The Young Democrats of America (YDA) passed a resolution at their winter meeting in Salt Lake City this week, “urging President Barack Obama and the United States Congress to take action on the irrefutable and clear mandate sent by the people of Puerto Rico on November 6th, 2012 during which the current territorial political relationship of the island with the United States was rejected and an overwhelming majority voted in favor of Puerto Rico becoming the 51st state of the Union.”
The resolution, which was presented by Phillip Arroyo (Puerto Rico/Chairman of the YDA Hispanic Caucus) and Jonathan Padilla (California/National Treasurer), affirmed that “the will of the people of Puerto Rico in rejecting the current territorial political relationship of the island with the United States was irrefutably mandated by a wide 54%-46% margin as well as a super majority mandate of 61% in favor of statehood among non-territorial status options.”
The YDA resolution also recognized that voter turnout for the plebiscite was over 75%, a level of participation “substantially higher than the national turnout for the U.S. general elections on the same day.” It endorsed “swift” action and “due diligence” on the November 6 referendum and called for legislation validating the will of the American citizens of the island who “claim[ed] equal rights as American citizens and permanently reject[ed] modern day colonialism.”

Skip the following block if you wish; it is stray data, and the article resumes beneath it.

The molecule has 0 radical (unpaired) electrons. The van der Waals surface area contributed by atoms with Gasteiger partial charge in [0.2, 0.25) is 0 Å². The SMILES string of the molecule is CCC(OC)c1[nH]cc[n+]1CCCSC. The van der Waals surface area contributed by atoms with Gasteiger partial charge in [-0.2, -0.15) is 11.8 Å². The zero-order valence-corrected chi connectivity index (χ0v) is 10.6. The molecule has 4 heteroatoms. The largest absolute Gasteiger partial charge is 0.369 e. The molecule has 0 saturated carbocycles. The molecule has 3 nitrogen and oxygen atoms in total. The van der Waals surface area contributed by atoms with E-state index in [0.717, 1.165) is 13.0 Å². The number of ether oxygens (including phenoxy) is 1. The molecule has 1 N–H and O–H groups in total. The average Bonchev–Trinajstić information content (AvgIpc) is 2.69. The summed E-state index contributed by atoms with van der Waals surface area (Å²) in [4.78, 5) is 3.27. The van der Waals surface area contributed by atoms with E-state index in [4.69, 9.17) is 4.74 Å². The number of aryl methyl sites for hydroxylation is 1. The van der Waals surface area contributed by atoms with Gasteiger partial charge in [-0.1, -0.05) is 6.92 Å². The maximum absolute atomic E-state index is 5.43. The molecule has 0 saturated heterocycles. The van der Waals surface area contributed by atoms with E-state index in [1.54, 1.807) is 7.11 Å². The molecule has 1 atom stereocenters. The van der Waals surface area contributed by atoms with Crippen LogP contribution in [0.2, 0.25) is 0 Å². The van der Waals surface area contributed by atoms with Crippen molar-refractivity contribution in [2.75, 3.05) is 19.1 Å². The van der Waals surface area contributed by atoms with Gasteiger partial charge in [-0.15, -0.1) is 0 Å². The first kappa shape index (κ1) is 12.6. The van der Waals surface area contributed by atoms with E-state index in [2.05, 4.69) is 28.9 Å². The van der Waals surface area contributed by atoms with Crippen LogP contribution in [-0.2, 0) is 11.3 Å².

Both Democrats and Republicans have called upon the federal government to acknowledge the plebiscite vote and take action toward Puerto Rican statehood. After an off-the-cuff remark by White House Press Secretary Jay Carney became a Politico headline that the vote wasn’t “clear,” the White House quickly distanced itself from this characterization of the results and clarrified through Luis Miranda, Director of Hispanic Media, that “the results were clear, the people of Puerto Rico want the issue of status resolved, and a majority chose statehood in the second question.”
As the YDA points out, there is no real uncertainty about the referendum’s outcome. Questions have centered on ballots in which voters answered the first question (whether to continue the current relationship) but not on the second (what relationship would be preferred). In the United States, voters often have multiple questions on a ballot. They are free to leave questions blank, and blank votes are not counted. A blank vote on an issue is considered the same as not having voted at all. Voter turnout for the referendum in Puerto Rico was about 78%. Voter turnout for the presidential election in the United States was calculated at 57.5%. It is not possible to conclude that the plebiscite was unclear without postulating that the presidential election, with so many eligible voters failing to cast votes, was also unclear.
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